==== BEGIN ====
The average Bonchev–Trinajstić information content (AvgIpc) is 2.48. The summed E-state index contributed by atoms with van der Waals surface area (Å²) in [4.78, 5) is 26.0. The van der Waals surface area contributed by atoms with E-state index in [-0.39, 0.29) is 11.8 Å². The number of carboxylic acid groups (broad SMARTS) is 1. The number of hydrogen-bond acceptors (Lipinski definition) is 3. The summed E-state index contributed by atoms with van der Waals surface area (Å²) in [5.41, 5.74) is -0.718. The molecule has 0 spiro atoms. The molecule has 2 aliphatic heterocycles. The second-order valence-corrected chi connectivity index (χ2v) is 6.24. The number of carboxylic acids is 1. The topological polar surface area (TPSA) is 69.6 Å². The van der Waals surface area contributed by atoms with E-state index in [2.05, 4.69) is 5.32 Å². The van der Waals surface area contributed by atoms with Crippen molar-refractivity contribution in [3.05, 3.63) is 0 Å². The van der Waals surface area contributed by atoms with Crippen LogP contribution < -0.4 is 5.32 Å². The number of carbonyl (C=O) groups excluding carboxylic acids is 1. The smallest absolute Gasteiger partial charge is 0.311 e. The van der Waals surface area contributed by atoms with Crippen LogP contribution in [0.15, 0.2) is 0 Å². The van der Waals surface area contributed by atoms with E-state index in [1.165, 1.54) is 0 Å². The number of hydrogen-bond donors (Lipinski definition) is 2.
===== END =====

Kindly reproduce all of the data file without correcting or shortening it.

The average Bonchev–Trinajstić information content (AvgIpc) is 2.48. The summed E-state index contributed by atoms with van der Waals surface area (Å²) in [4.78, 5) is 26.0. The van der Waals surface area contributed by atoms with E-state index in [-0.39, 0.29) is 11.8 Å². The number of carboxylic acid groups (broad SMARTS) is 1. The number of hydrogen-bond acceptors (Lipinski definition) is 3. The summed E-state index contributed by atoms with van der Waals surface area (Å²) in [5.41, 5.74) is -0.718. The molecule has 0 spiro atoms. The molecule has 2 aliphatic heterocycles. The second-order valence-corrected chi connectivity index (χ2v) is 6.24. The number of carboxylic acids is 1. The topological polar surface area (TPSA) is 69.6 Å². The van der Waals surface area contributed by atoms with E-state index in [2.05, 4.69) is 5.32 Å². The van der Waals surface area contributed by atoms with Crippen molar-refractivity contribution in [3.05, 3.63) is 0 Å². The van der Waals surface area contributed by atoms with Crippen LogP contribution < -0.4 is 5.32 Å². The number of carbonyl (C=O) groups excluding carboxylic acids is 1. The smallest absolute Gasteiger partial charge is 0.311 e. The van der Waals surface area contributed by atoms with Crippen LogP contribution in [0.15, 0.2) is 0 Å². The van der Waals surface area contributed by atoms with E-state index in [1.165, 1.54) is 0 Å². The number of hydrogen-bond donors (Lipinski definition) is 2.